Stone learned to look away, because any reaction he had was met with a “man up, you pansy.” He learned to walk away, because anything his father felt comfortable inflicting on an animal he had no problem transferring to his son.
All Stone knew now was that there was a pet store in the strip mall tucked away on Bramble Street, so that was where he drove. He picked up the smallest bag of birdseed he could find. He gathered supplies to build a small carrier.
“I must be crazy,” he muttered to himself in the car, scanning the dollar amounts on his receipt. Then he opened his phone and Googled “how to help bird broken wing.”
* * * * *
Niobe was the opposite of her brother: an overachiever, a perfectionist, someone who threw tantrums not because she didn’t get her way but because someone else hadn’t gotten theirs. She wanted to become some bigshot journalist. She drowned in waves of college-campus activism and protesting. Stone told her none of it mattered. They’d all be in the same ground someday, right-wing and left-wing and war criminals and saints alike. Niobe called him a Republican.
“I’m apolitical,” Stone corrected her. “Hate ’em all. No point in voting, no point in caring about any of it.”
“That’s just as bad. Actually, it’s worse. The world is burning and your response is apathy,” Niobe said.
So their conversations often went until they dwindled to tepid phone calls at holidays, and then to nothing. Stone tried sometimes to think of his children as babies, those cooing, drooling blanket-wrapped bundles in his arms, but he couldn’t picture it. Could barely remember their faces. And in the end, maybe this meant nothing much at all. Genes and blood and birthright really held no hallowed significance.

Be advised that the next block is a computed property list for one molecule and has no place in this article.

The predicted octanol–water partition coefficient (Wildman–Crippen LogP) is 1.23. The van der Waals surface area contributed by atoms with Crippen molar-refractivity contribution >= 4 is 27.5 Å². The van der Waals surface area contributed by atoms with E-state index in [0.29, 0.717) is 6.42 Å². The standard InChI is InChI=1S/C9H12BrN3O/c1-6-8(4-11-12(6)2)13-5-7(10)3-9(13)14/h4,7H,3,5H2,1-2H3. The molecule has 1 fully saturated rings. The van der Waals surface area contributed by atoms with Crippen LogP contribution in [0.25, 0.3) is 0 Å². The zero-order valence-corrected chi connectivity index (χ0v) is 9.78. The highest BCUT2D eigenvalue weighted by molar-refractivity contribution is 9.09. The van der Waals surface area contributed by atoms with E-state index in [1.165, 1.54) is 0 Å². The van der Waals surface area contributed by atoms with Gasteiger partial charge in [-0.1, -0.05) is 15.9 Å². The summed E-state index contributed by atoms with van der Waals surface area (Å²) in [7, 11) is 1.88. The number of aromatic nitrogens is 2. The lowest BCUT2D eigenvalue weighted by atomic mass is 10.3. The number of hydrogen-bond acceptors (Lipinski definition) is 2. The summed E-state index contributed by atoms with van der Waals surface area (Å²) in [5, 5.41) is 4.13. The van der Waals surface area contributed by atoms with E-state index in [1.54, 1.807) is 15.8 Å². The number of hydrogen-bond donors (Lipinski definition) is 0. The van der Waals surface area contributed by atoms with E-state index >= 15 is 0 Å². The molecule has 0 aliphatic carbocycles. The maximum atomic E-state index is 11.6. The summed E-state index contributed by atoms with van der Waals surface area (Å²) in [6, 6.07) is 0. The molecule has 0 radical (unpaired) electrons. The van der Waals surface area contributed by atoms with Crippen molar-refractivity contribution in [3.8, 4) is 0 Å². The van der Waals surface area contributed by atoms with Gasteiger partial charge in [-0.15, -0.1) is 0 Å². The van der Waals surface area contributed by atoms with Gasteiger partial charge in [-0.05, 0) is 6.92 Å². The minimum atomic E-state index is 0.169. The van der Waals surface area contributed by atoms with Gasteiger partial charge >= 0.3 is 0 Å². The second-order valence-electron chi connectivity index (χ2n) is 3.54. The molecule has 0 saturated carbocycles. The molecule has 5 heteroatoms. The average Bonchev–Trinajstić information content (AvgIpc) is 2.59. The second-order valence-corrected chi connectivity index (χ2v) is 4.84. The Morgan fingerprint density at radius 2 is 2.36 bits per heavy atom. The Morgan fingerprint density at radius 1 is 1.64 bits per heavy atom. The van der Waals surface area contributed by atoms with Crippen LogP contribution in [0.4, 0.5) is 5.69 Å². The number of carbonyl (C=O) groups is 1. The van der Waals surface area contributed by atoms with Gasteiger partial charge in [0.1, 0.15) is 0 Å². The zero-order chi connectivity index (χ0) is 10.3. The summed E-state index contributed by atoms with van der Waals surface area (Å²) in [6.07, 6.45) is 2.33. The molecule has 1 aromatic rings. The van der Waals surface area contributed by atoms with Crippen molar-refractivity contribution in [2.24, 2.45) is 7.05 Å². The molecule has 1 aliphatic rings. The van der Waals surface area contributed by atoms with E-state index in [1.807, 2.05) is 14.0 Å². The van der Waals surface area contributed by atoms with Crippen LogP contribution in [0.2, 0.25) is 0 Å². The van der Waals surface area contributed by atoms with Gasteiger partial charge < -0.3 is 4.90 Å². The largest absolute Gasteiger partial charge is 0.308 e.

* * * * *
Stone kept an eye on the bird throughout the week. It seemed in good spirits, picking at the birdseed, giving itself baths in the bowl of water Stone left out, kicking up the newspaper lining the entire kitchen. Stone thought about bringing it to a wildlife rehabilitator like the websites had mentioned, but he figured the bird was close to healing on its own. Tomorrow, Stone kept thinking. Tomorrow I’ll bring it in.
A couple of days in, he started calling the bird “Robbie.” It was a robin, after all, and Stone felt odd sharing his house with this living being and referring to it as “hey you” or “dumb bird.” There was something uneasy about their coexistence. Stone had spent most of his life in a state of avoidance. When his father drank, Stone drowned out the fighting by cranking the volume on his turntable until all he could hear was a furious drumbeat mirroring the thrashing pulse of his own heart. When his kids were upset, Stone left them alone, believing both that they should learn to fend for themselves the way he had been forced to and that his interference would only further aggravate them. It was just easier for all of them that way. To not let individual troubles become collective burdens.
Now when Stone felt eyes on his back as he spooned coffee grinds into the machine or read the paper, he looked around wondering if someone had broken into his home, only to flick his eyes over to the kitchen table and realize it was Robbie. Tilting his head, watching Stone’s every move as if his daily routine was of great interest.
It had been a long time since anyone else had breathed in this house and longer still since anyone had looked at Stone like that. Like his existence alone was enthralling, his morning regimen as riveting as a winter’s first snowfall.
* * * * *